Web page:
Hip hop in both form and content has represented the truth of its times. So much so, that hip hop is a global phenomena, being the most popular form of youth counter culture worldwide. From the war-torn streets of Gaza, to the decadent metropolis of Tokyo, you will find kids rhyming on their blocks about their experiences, there unique reality. Of course, to call hip hop counter culture today, may not be accurate, as it has moved from the realm of the underground, to that of popular culture. Now, commercials abound, for products ranging from soft drinks to cars, which capitalize on the mass appeal of hip hop.

Essentially the bastard child of dancehall, hip hop began in the 1970’s in inner city New York. DJ Kool Herc – a Jamaican immigrant living in New York – considered the father of hip hop, invented the hip hop sound, by isolating “breaks” in songs - the part where only the drums could be heard - and as such the hip hop beat was born. Over this beat the Master of Ceremonies, or M.C., would rhyme tales of bravado, relating every day experiences.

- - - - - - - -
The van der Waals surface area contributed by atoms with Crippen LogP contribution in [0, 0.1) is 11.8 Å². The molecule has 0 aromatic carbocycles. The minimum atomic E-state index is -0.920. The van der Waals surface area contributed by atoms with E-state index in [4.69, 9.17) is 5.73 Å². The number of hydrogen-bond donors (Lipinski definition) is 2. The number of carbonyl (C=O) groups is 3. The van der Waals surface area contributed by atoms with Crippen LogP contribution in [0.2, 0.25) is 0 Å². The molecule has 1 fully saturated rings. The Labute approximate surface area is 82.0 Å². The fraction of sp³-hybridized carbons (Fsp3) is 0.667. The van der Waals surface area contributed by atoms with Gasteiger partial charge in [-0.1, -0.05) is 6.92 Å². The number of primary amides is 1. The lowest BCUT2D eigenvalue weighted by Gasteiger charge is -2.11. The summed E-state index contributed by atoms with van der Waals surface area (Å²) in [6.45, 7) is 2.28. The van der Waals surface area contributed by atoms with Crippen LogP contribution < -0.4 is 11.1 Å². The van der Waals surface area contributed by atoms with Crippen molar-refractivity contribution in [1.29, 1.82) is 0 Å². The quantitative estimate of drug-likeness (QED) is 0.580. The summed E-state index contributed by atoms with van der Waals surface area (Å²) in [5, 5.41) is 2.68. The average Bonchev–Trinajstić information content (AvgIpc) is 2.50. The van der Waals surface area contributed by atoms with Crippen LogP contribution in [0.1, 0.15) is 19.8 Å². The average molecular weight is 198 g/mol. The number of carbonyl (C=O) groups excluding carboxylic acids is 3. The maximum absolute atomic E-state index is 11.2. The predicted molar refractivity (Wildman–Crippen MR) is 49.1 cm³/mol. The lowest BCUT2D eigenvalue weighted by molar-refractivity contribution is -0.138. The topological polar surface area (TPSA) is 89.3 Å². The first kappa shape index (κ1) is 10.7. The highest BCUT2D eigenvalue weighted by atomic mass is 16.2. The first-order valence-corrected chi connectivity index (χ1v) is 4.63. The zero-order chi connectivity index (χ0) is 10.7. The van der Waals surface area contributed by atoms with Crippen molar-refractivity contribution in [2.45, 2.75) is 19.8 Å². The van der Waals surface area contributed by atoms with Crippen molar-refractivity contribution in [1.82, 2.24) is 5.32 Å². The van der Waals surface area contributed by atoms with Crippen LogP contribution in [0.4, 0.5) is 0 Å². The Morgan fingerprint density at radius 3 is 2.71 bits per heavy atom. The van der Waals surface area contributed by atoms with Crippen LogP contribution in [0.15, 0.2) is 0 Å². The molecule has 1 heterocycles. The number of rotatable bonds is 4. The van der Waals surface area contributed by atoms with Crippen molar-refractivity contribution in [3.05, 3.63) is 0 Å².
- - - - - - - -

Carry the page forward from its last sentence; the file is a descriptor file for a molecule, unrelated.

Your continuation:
While, there are some great lyrists, I mainly fell in love with hip hop for its beats. The hip hop beat originally mainly relied upon sampling soul and funk songs from the 1950’s to the 1970’s. James Brown, probably is one of the most oft sampled artists in hip hop, in 1988 every major hip hop release, had a James Brown sample to boot. While on the surface it may be obvious as to why he would be popular, his songs have an electrifying funky quality, I feel there is more to it than just that. One can not simply stand and listen to James Brown, without standing still. His tracks cause one to inadvertently start nodding there head. James Brown recorded the majority of his tracks during the civil rights movement in America. “Say it Loud, I’m Black and I’m Proud” was the theme song to a proposed revolution, the backdrop to the raised fist of protest. As he recorded this track, outside his studio, America was in the midst of a confrontation of its race relations. How could this not influence the track, not simply in lyrical content, but in it’s form itself? “Say it Loud, I’m Black and I’m Proud” can not simply be infectious because of its production value, but also due the fact that it was manifesting the truth of its time.